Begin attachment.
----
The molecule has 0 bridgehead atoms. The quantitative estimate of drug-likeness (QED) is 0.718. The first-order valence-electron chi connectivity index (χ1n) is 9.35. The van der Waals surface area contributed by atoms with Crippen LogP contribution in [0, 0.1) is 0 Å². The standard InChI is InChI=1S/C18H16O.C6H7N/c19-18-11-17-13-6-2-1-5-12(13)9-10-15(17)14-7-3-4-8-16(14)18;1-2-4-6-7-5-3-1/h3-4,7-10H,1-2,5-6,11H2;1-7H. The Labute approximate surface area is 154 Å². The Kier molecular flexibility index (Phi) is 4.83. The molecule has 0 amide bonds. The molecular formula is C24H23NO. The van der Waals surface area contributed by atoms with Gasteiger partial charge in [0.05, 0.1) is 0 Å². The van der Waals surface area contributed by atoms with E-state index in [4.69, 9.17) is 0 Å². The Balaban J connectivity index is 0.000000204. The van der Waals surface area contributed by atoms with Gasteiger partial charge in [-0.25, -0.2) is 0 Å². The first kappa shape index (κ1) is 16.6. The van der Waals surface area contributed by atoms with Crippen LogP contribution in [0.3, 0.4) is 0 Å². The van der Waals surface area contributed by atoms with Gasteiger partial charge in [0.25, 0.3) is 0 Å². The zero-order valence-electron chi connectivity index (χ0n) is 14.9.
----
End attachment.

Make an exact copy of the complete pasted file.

The molecule has 0 bridgehead atoms. The quantitative estimate of drug-likeness (QED) is 0.718. The first-order valence-electron chi connectivity index (χ1n) is 9.35. The van der Waals surface area contributed by atoms with Crippen LogP contribution in [0, 0.1) is 0 Å². The standard InChI is InChI=1S/C18H16O.C6H7N/c19-18-11-17-13-6-2-1-5-12(13)9-10-15(17)14-7-3-4-8-16(14)18;1-2-4-6-7-5-3-1/h3-4,7-10H,1-2,5-6,11H2;1-7H. The Labute approximate surface area is 154 Å². The Kier molecular flexibility index (Phi) is 4.83. The molecule has 0 amide bonds. The molecular formula is C24H23NO. The van der Waals surface area contributed by atoms with Gasteiger partial charge in [0.05, 0.1) is 0 Å². The van der Waals surface area contributed by atoms with E-state index in [4.69, 9.17) is 0 Å². The Balaban J connectivity index is 0.000000204. The van der Waals surface area contributed by atoms with Gasteiger partial charge in [-0.25, -0.2) is 0 Å². The first kappa shape index (κ1) is 16.6. The van der Waals surface area contributed by atoms with Crippen LogP contribution in [0.3, 0.4) is 0 Å². The van der Waals surface area contributed by atoms with Gasteiger partial charge in [0.25, 0.3) is 0 Å². The zero-order valence-electron chi connectivity index (χ0n) is 14.9.